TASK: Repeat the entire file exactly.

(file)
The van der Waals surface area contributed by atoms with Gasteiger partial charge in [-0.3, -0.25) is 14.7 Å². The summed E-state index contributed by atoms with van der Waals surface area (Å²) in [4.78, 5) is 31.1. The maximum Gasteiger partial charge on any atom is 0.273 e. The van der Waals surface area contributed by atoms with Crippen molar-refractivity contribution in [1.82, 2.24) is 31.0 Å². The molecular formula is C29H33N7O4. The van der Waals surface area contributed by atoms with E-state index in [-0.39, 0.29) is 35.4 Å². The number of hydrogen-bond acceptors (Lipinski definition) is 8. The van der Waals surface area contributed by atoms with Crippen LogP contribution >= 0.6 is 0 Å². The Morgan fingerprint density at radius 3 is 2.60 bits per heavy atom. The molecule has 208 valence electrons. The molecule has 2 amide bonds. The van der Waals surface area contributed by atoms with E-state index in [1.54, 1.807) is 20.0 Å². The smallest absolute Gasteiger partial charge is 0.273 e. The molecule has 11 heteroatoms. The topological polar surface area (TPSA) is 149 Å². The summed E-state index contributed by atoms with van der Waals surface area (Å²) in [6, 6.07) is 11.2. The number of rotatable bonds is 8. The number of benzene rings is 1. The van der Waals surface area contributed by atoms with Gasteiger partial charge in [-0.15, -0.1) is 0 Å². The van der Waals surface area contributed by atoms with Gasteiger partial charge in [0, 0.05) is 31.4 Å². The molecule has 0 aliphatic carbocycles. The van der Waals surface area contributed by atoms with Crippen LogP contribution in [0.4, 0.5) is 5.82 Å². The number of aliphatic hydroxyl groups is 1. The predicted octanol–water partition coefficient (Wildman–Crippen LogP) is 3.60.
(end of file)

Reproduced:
The van der Waals surface area contributed by atoms with Gasteiger partial charge in [-0.3, -0.25) is 14.7 Å². The summed E-state index contributed by atoms with van der Waals surface area (Å²) in [4.78, 5) is 31.1. The maximum Gasteiger partial charge on any atom is 0.273 e. The van der Waals surface area contributed by atoms with Crippen molar-refractivity contribution in [1.82, 2.24) is 31.0 Å². The molecular formula is C29H33N7O4. The van der Waals surface area contributed by atoms with E-state index in [-0.39, 0.29) is 35.4 Å². The number of hydrogen-bond acceptors (Lipinski definition) is 8. The van der Waals surface area contributed by atoms with Crippen LogP contribution >= 0.6 is 0 Å². The Morgan fingerprint density at radius 3 is 2.60 bits per heavy atom. The molecule has 208 valence electrons. The molecule has 2 amide bonds. The van der Waals surface area contributed by atoms with E-state index in [1.54, 1.807) is 20.0 Å². The smallest absolute Gasteiger partial charge is 0.273 e. The molecule has 11 heteroatoms. The topological polar surface area (TPSA) is 149 Å². The summed E-state index contributed by atoms with van der Waals surface area (Å²) in [6, 6.07) is 11.2. The number of rotatable bonds is 8. The number of benzene rings is 1. The van der Waals surface area contributed by atoms with Gasteiger partial charge in [-0.15, -0.1) is 0 Å². The van der Waals surface area contributed by atoms with Gasteiger partial charge in [0, 0.05) is 31.4 Å². The molecule has 0 aliphatic carbocycles. The van der Waals surface area contributed by atoms with Crippen LogP contribution in [0.4, 0.5) is 5.82 Å². The number of aliphatic hydroxyl groups is 1. The predicted octanol–water partition coefficient (Wildman–Crippen LogP) is 3.60.